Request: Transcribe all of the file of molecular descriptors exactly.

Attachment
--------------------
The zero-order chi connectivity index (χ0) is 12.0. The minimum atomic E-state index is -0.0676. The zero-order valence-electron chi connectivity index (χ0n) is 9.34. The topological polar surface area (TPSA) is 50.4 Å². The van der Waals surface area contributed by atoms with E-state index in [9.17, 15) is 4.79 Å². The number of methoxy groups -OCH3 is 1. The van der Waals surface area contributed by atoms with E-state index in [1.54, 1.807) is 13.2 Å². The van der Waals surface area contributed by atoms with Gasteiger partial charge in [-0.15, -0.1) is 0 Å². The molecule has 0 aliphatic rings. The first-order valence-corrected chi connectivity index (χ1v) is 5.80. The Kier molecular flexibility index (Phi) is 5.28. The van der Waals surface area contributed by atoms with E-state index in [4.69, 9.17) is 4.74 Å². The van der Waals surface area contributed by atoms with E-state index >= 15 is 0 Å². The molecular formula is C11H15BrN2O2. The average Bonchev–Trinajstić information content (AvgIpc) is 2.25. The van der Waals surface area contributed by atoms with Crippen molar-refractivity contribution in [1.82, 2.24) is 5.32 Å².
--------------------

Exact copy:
The zero-order chi connectivity index (χ0) is 12.0. The minimum atomic E-state index is -0.0676. The zero-order valence-electron chi connectivity index (χ0n) is 9.34. The topological polar surface area (TPSA) is 50.4 Å². The van der Waals surface area contributed by atoms with E-state index in [9.17, 15) is 4.79 Å². The number of methoxy groups -OCH3 is 1. The van der Waals surface area contributed by atoms with E-state index in [1.54, 1.807) is 13.2 Å². The van der Waals surface area contributed by atoms with Gasteiger partial charge in [-0.15, -0.1) is 0 Å². The molecule has 0 aliphatic rings. The first-order valence-corrected chi connectivity index (χ1v) is 5.80. The Kier molecular flexibility index (Phi) is 5.28. The van der Waals surface area contributed by atoms with E-state index in [4.69, 9.17) is 4.74 Å². The van der Waals surface area contributed by atoms with E-state index >= 15 is 0 Å². The molecular formula is C11H15BrN2O2. The average Bonchev–Trinajstić information content (AvgIpc) is 2.25. The van der Waals surface area contributed by atoms with Crippen molar-refractivity contribution in [1.82, 2.24) is 5.32 Å².